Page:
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Garage_Hermit

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Reply with quote  #11 
Hi, Jim,

Looked at your numbers for the glycol, and have to agree !

Also looked at your schematic for the panel angles: I think the difference comes from the fact that they are talking about the angle of "lift" on the panel - their angle is therefore the APEX of the triangle... whereas when I talk about inclining a panel, I mean, pulling the foot out from the wall...I which case I measure my angle at the ground level... (and I suspect I am far from alone on this !).

It's a long time since I did any geometry, but in a right-angle triangle (which is what we in effect have), these two angles are complementary - they add up to 90°...
So For your latitude of 56 North, adding on 15 degrees of tilt gives an angle of 71° at the ground, and 19° at the apex...
(this is for winter I'm talking about, when u need the most heat)

So for their solar panels, THEY show 10° (vs my 19°) - I guess it is an acceptable degree of error..., given the amount of discussion in any case that the subject generates !!

G_H

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maximoney1

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Reply with quote  #12 
Quote:
Originally Posted by Garage_Hermit
Hi, Jim,

Looked at your numbers for the glycol, and have to agree !

Also looked at your schematic for the panel angles: I think the difference comes from the fact that they are talking about the angle of "lift" on the panel - their angle is therefore the APEX of the triangle... whereas when I talk about inclining a panel, I mean, pulling the foot out from the wall...I which case I measure my angle at the ground level... (and I suspect I am far from alone on this !).

It's a long time since I did any geometry, but in a right-angle triangle (which is what we in effect have), these two angles are complementary - they add up to 90°...
So For your latitude of 56 North, adding on 15 degrees of tilt gives an angle of 71° at the ground, and 19° at the apex...
(this is for winter I'm talking about, when u need the most heat)

So for their solar panels, THEY show 10° (vs my 19°) - I guess it is an acceptable degree of error..., given the amount of discussion in any case that the subject generates !!

G_H


Hi G_H,

I think it comes down to what you are looking for out of solar PV versus skewing the angle for what you wish to get out of solar thermal. With PV, you are looking for the big summer boost to generat the best tariff returns, where as with solar thermal, you are skewing it towards trying to collect more heat gain in the winter.

It was the fact they were using 15deg, when the earth's tilt is 23.5deg. I just could'nt get my head around why the 15deg fudge factor would work better. At my latitude i estimate the june21 summer sun to be about 77deg high in the sky and dec21 winter about 28deg above the horizon. This would give panel angles of 13degrees(summer) and 62degrees(winter) respectively. 

Thanks for getting me thinking. [smile]

Regards

jim.


stmbtwle

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Reply with quote  #13 
Jim what kind of diverter valve are you using and where did you find them (Link would be nice). I can't find anything like you describe at a reasonable price. Thanks.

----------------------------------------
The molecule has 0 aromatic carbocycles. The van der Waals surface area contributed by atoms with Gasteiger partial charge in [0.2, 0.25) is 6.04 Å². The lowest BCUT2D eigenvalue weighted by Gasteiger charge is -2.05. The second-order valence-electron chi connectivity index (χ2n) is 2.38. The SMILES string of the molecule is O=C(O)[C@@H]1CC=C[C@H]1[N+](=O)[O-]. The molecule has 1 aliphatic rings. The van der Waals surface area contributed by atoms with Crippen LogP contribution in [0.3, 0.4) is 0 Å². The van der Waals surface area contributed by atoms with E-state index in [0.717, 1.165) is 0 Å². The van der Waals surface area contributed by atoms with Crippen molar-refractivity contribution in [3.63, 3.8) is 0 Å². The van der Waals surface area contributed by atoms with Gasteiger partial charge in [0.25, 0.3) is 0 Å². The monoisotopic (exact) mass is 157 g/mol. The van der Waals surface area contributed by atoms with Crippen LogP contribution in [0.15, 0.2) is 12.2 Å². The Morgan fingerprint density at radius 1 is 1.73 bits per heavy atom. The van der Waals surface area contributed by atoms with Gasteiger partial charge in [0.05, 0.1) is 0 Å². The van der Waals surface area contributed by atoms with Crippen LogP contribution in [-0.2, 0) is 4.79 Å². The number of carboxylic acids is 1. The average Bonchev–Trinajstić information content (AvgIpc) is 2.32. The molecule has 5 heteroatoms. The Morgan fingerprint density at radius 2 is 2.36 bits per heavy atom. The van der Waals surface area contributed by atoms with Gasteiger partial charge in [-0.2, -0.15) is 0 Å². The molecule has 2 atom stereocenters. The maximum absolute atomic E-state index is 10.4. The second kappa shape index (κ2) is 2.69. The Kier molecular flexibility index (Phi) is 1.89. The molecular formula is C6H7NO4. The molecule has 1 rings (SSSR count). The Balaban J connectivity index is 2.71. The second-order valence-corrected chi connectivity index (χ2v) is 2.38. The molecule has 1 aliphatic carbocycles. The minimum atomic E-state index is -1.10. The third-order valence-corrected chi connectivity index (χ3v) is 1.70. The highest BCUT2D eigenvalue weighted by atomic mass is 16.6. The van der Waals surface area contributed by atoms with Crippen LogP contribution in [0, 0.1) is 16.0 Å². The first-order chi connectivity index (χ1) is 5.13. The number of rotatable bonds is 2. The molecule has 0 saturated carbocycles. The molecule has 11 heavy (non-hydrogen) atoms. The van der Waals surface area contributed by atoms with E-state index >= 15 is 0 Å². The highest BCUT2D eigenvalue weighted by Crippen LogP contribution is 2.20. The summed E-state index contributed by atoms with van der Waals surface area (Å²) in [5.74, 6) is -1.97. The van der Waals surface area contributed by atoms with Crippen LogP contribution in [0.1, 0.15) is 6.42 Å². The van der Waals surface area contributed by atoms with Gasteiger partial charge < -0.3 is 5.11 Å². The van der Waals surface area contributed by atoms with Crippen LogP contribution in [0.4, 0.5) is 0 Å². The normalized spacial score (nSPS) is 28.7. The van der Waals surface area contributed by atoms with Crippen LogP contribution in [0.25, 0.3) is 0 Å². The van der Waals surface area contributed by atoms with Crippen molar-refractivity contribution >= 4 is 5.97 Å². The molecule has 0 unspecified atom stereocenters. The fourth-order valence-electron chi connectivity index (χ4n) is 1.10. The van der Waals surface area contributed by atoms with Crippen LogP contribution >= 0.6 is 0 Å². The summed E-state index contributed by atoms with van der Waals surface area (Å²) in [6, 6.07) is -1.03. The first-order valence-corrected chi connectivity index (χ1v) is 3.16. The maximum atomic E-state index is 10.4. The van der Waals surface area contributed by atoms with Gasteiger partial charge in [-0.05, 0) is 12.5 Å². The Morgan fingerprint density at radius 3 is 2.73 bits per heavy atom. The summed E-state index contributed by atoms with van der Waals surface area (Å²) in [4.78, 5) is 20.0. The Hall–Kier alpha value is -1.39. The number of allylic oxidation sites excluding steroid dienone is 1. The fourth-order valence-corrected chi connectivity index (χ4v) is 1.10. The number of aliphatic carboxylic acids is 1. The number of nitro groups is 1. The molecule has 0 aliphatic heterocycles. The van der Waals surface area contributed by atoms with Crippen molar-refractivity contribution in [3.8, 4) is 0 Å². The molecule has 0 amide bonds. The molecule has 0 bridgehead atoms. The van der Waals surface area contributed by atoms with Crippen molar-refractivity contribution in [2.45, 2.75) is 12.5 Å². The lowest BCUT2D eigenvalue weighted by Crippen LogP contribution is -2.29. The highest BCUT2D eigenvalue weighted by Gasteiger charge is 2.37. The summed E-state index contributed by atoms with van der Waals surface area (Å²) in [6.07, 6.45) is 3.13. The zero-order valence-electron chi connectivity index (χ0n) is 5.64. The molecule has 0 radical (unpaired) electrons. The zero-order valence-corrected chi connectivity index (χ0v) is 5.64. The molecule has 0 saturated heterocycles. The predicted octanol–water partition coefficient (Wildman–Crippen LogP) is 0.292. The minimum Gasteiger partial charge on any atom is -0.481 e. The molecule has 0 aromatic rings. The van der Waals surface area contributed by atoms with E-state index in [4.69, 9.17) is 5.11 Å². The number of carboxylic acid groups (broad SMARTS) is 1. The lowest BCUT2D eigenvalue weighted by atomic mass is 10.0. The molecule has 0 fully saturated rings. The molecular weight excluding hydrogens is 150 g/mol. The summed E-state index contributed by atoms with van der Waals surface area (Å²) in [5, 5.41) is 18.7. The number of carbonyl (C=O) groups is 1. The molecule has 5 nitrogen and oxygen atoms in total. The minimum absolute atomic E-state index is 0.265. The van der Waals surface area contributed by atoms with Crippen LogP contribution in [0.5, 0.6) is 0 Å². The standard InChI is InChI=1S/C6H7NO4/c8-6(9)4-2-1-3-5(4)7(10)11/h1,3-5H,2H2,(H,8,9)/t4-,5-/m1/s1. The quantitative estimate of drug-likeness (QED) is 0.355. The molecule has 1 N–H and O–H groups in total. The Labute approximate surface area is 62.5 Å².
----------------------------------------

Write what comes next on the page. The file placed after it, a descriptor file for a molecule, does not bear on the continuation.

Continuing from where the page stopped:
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Willie, Tampa Bay
maximoney1

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Reply with quote  #14 
Quote:
Originally Posted by stmbtwle
Jim what kind of diverter valve are you using and where did you find them (Link would be nice). I can't find anything like you describe at a reasonable price. Thanks.


Hi willie,

I think i used this one(honeywell) eventually, but had to drop my heat dump temp to 87deg. I had used another one, with a higher temp rating(think it was italian if i remember correctly, but cant find the info)

http://www.honeywelluk.com/products/Valves/Motorised-Valves/V4044C-Motorised-Diverter-Valve/

Edit... this is the first one i used....

http://www.renewable-energy-centres.co.uk/solar-3-port-diverter-valves.html
stmbtwle

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Reply with quote  #15 
Thanks that is what I was looking for. 240v won't work for me, but I suspect I can find a 120v version.
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Solar is like the wind. It may be free, but putting it to work isn't!
Willie, Tampa Bay
GreenBusinessWatch

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Posts: 1
Reply with quote  #16 

Hi Jim;

I had to read your post three or four times because I was so impressed! The way you describe your efforts as more of a labour of love (a "suck it and see" approach) as opposed to being a number-driven ROI exercise is so lovely to hear; all too often my path crosses with people who seem confused why their solar water heater is not doubling up as a 24 hour ATM!

You are absolutely right that, as your scrutiny on the numbers and on fine tuning efficiencies comes in to play, you will doubtless find some ways to optimize what you have and increase efficiencies even more.

There is a lot of data-backed FIT research out there, specifically pertaining to the UK, so it certainly pays to keep abreast of the variables. Legislative change (reduction in FIT rates specifically) seems to be a recurrent theme, but hopefully this is just a cycle. Below is the latest data-backed FIT information I have. I hope it helps.

https://greenbusinesswatch.co.uk/fit-data-analysis

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